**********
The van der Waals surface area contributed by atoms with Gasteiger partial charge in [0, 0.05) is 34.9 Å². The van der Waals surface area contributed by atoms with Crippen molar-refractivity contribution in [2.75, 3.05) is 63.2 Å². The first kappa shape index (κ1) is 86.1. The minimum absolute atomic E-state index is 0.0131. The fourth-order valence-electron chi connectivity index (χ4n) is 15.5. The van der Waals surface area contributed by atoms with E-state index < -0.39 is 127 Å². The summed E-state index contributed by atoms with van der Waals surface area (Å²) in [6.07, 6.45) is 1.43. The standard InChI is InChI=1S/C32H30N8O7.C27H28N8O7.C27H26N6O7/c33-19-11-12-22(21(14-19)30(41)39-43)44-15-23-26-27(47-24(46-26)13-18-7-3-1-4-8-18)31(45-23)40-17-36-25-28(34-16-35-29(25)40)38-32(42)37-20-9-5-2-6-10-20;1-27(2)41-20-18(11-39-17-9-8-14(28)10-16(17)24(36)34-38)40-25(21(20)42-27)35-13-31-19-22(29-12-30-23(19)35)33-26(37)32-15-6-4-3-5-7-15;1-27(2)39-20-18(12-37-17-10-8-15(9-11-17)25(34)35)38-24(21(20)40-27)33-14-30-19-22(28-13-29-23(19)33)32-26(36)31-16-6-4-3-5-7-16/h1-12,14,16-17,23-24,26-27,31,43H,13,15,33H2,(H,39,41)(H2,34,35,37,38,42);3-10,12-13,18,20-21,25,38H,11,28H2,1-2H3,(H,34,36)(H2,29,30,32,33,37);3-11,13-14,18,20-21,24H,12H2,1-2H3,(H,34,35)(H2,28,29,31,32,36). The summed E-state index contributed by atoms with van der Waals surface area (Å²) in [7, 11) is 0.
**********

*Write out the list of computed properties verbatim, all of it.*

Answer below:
The van der Waals surface area contributed by atoms with Gasteiger partial charge in [0, 0.05) is 34.9 Å². The van der Waals surface area contributed by atoms with Crippen molar-refractivity contribution in [2.75, 3.05) is 63.2 Å². The first kappa shape index (κ1) is 86.1. The minimum absolute atomic E-state index is 0.0131. The fourth-order valence-electron chi connectivity index (χ4n) is 15.5. The van der Waals surface area contributed by atoms with E-state index < -0.39 is 127 Å². The summed E-state index contributed by atoms with van der Waals surface area (Å²) in [6.07, 6.45) is 1.43. The standard InChI is InChI=1S/C32H30N8O7.C27H28N8O7.C27H26N6O7/c33-19-11-12-22(21(14-19)30(41)39-43)44-15-23-26-27(47-24(46-26)13-18-7-3-1-4-8-18)31(45-23)40-17-36-25-28(34-16-35-29(25)40)38-32(42)37-20-9-5-2-6-10-20;1-27(2)41-20-18(11-39-17-9-8-14(28)10-16(17)24(36)34-38)40-25(21(20)42-27)35-13-31-19-22(29-12-30-23(19)35)33-26(37)32-15-6-4-3-5-7-15;1-27(2)39-20-18(12-37-17-10-8-15(9-11-17)25(34)35)38-24(21(20)40-27)33-14-30-19-22(28-13-29-23(19)33)32-26(36)31-16-6-4-3-5-7-16/h1-12,14,16-17,23-24,26-27,31,43H,13,15,33H2,(H,39,41)(H2,34,35,37,38,42);3-10,12-13,18,20-21,25,38H,11,28H2,1-2H3,(H,34,36)(H2,29,30,32,33,37);3-11,13-14,18,20-21,24H,12H2,1-2H3,(H,34,35)(H2,28,29,31,32,36). The summed E-state index contributed by atoms with van der Waals surface area (Å²) in [7, 11) is 0.